Baltimore Ravens veteran offensive tackle Bryant McKinnie plans to report to training camp Monday after missing the first three days of practice for personal reasons, according to representatives of the former Pro Bowl blocker. McKinnie, 32, has been dealing with an apparent back problem and had his chiropractor contact team officials.
The Ravens regard McKinnie's situation as an unexcused absence, placing him on the reserve/did not report list.
Under the terms of the collective bargaining agreement, McKinnie has been fined $30,000 per day. Veterans reported to camp Wednesday.
With McKinnie down in South Florida, Michael Oher has been lining up at left tackle with the first-team offense.
"We brought him here last year and he filled an unbelievable role for us last year and really was a big part of us having an opportunity to win," offensive coordinator Cam Cameron said of McKinnie, who started every game last season. "You just let it play out. The season is not tomorrow, so you just let things play out.
"I think we have a good feel if things work or what Bryant can do at left tackle. And obviously, you have to have plan B anyway. Nobody is worried about it. It will play out the way it should play out, and we will be ready either way."
In order to be allowed to practice, McKinnie will have a few hurdles to overcome.
McKinnie will need to take and pass a physical.
McKinnie is required to pass a mandatory conditioning test involving timed intervals of six 150-yard runs: running 25 yards up, 25 yards back, 25 yards up, 25 yards back, 25 yards up and 25 yards back in no slower than 35 seconds with 70 seconds rest in between heats.
McKinnie has battled conditioning issues, and was told by coach John Harbaugh to report at a target weight of 345 pounds. McKinnie told the Times over the summer that he was down to 350 pounds after being held out of a mandatory minicamp when he weighed 354 pounds.
McKinnie was cut by the Minnesota Vikings last year after beefing up to 387 pounds during the NFL lockout.
"I've talked to him a few times," Oher said Friday. "I just told him to take your time and we'll be here if he needs us and things like that and just take care of anything he has going. So, I'm pretty sure he'll get everything squared away."
Oher indicated that he expects McKinnie to ultimately show up for work.
"I think so," McKinnie said. "He sounds positive. Like I told him, ‘Take your time, and we'll be waiting for you.'"
McKinnie is dealing with multiple lawsuits stemming from a $4.5 million loan taken during the work stoppage last year as well as other growing debts incurred to agents, creditors, mortgage companies and car dealerships.
After firing multiple agents and financial advisors this offseason, McKinnie is finalizing hiring new representation.
McKinnie was paid a $500,000 roster bonus in March after pledging to general manager Ozzie Newsome that he would get in better shape. He started every game at left tackle last season after the Ravens signed him to a two-year contract that includes a $3.2 million base salary this year.
"I'm going to show up at the weight I'm supposed to be and handle my business and get everybody off my back," McKinnie told the Times this summer. "I want to get this work done, come in at the right weight and shut everybody up. I'm getting in shape."
The Ravens have expressed confidence in Oher, who started every game at right tackle last season after previously starting at left tackle two years ago.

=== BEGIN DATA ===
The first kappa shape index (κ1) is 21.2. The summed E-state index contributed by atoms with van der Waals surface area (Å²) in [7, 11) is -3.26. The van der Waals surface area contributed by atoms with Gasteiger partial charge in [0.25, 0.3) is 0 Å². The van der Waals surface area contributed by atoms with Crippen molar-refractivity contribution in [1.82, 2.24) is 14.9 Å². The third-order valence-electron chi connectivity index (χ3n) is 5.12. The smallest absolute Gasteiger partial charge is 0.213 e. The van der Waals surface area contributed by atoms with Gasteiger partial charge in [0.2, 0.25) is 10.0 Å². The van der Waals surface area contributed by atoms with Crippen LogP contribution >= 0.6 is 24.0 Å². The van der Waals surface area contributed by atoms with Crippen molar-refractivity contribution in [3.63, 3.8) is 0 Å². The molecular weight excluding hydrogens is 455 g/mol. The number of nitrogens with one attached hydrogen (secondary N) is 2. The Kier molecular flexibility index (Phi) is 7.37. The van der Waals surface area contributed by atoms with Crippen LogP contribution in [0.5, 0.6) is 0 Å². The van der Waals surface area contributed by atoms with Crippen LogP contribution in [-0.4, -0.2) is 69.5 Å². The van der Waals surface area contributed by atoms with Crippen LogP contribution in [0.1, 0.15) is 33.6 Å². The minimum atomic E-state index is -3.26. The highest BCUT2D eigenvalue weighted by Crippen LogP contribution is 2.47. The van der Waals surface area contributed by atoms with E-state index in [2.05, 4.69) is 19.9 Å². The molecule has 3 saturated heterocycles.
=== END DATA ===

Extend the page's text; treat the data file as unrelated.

"Mike, the way his mind works, he is such a team guy, ‘Right tackle, left tackle, coach, just tell me where you need me,'" Cameron said. "All tackles aren't that way. Some see themselves as a right or a left. We got the right guy. It's great to have a guy that can play either way, especially a guy that can be a great left tackle."
WEBB RETURNS:Ravens cornerback Lardarius Webb returned to practice Saturday one day after being excused from training camp to attend to a personal matter involving his son.
Webb was signed to a $50 million contract during the offseason after establishing himself as the Ravens' shutdown cornerback last season.
He intercepted five passes during the regular season and three more during the playoffs.
INJURY UPDATE: Cornerback Jimmy Smith limped off the field, but his leg injury is believe to only be minor.
Smith dealt with cramps Friday.
Outside linebacker Courtney Upshaw didn't finish practice after a collision with running back Bernard Pierce. He appeared to be dealing with a stinger on his right side, favoring his right arm.
Wide receiver Tandon Doss experienced cramping issues as the Ravens practiced in full pads for the first time in hot temperatures.
Offensive tackle Ramon Harewood (ankle), offensive lineman Jah Reid (calf), Pro Bowl defensive tackle Haloti Ngata (hamstring) defensive end Pernell McPhee (knee), guard-center Jutin Boren (undisclosed), wide receiver David Reed (knee) didn't practice.
Reid, Reed, Ngata and McPhee are on the physically unable to perform list.
Pro Bowl outside linebacker Terrell Suggs is on the non-football injury list after partially tearing his Achilles tendon in April.
FIRST MISS: Former Pro Bowl kicker Billy Cundiff missed the first field goal of training camp, sailing a 48-yard try wide left.
Cundiff has connected on 18 of 19 field goals in three practices, including kicks from 55 and 50 yards Saturday.
Meanwhile, undrafted rookie kicker Justin Tucker has made 20 of 20 field goals. That included converting seven field goals Saturday with a long kick of 54 yards.
QUICK HITS: Cornerback Jimmy Graham intercepted Joe Flacco, racing nearly the entire length of the field for a touchdown.
Graham also intercepted a Tyrod Taylor pass targeted for wide receiver Jacoboy Jones. "One of the things about Corey is his versatility," defensive coordinator Dean Pees said. "We played him at the corner and the nickel spot, and I've also taught him to learn the backup safety. You never know how things are going to go down the road, how many make the cuts, and who's going to be here. You've always got to have those guys who can be flexible." ... Outside linebacker Albert McClellan intercepted a dropped pass by Jones, returning it for a touchdown. .... Taylor threw a bomb to former University of Maryland wide receiver LaQuan Williams for a 50-yard touchdown, displaying a lot of arm strength.
Michael Oher: 'Playing left tackle is no big deal'
Michael Oher has moved several yards sideways to his left, a relatively short journey that returns him back to his roots: protecting the blind side of the quarterback.
It's a natural move for the Baltimore Ravens' offensive tackle given his background immortalized in a best-selling novel and popular movie about his life: "The Blind Side."